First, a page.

New network aims to save migrant lives in the Americas
Thousands searching for a better life meet their death crossing deserts, rivers and remote areas in the region. IOM’s Missing Migrants Project, documented 1,433 deaths last year – the highest number since its establishment in 2014.
The Project is run by the UN agency’s Global Data Institute (GDI), which this week launched the first Network on Missing Migrants in the Americas.
Save lives, provide support
The objective is to save lives, improve data collection and support the families of survivors.
“When people have access to safe and regular migration pathways, that increases the likelihood that they can contribute to economic prosperity at home and in their places of destination,” said GDI Director Koko Warner.
She added that a lack of these regular pathways “often has tragic results and is a lost opportunity”.
The network connects civil society organizations, government institutions, journalists, and other key actors. Participants meet in “virtual cafés”, a Missing Migrants Project initiative established three years ago.
Searching for loved ones
The first session, held on Wednesday, focused on the challenges that families from Central America face in the search for their missing loved ones.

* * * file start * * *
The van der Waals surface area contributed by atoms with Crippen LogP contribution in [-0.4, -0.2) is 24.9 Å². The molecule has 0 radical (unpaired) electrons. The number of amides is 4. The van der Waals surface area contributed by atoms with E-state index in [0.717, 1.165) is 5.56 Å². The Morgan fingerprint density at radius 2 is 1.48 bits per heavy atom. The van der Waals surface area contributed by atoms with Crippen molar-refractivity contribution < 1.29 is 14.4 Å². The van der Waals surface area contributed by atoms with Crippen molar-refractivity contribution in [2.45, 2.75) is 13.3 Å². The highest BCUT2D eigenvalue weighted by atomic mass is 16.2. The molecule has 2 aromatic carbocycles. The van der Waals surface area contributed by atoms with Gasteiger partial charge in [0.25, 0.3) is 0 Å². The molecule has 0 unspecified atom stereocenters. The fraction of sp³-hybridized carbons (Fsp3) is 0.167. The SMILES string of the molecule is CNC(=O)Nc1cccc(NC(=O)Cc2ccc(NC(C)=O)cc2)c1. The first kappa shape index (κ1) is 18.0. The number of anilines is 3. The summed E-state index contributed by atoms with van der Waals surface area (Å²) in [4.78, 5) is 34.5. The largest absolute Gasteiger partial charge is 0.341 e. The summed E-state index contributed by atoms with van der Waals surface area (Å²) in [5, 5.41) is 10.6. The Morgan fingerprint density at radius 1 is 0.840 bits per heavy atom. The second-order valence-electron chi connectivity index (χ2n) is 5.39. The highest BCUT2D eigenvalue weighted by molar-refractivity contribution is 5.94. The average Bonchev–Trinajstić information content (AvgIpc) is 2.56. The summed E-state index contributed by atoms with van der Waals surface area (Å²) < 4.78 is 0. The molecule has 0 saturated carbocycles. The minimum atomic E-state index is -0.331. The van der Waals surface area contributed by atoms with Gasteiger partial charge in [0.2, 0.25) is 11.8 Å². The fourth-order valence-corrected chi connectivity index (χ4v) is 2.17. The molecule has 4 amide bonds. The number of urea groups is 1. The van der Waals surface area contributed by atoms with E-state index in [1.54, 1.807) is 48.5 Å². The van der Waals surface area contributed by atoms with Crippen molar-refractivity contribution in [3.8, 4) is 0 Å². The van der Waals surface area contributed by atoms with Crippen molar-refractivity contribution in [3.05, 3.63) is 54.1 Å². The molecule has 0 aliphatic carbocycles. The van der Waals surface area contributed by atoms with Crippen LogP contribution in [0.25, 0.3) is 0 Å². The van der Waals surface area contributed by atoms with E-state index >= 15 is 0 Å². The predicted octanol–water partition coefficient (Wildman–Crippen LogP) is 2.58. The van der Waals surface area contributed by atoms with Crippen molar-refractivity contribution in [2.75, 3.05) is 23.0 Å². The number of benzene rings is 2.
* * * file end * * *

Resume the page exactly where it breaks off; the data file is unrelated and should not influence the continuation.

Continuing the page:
Although the exact number of those who die transiting through this region is unknown, at least 7,495 people lost their lives between 2014 and 2022, according to Missing Migrants Project data.
The new network will also work to strengthen national and regional capacities for the collection and exchange of data on migrant deaths and disappearances.
Actions will include issuing recommendations to try and prevent these deaths and disappearances, searching for and identifying the deceased, and providing support and reparation to their families. It will also facilitate the creation of strategic alliances among participants by conducting joint investigations, among other measures.
The Missing Migrants Project established the “virtual cafés” initiative in 2020.
IOM said to date, they remain the only space in the Americas where civil society representatives, journalists, artists, researchers, and representatives of governmental and intergovernmental institutions, have met specifically to discuss issues related to migrant deaths and disappearances.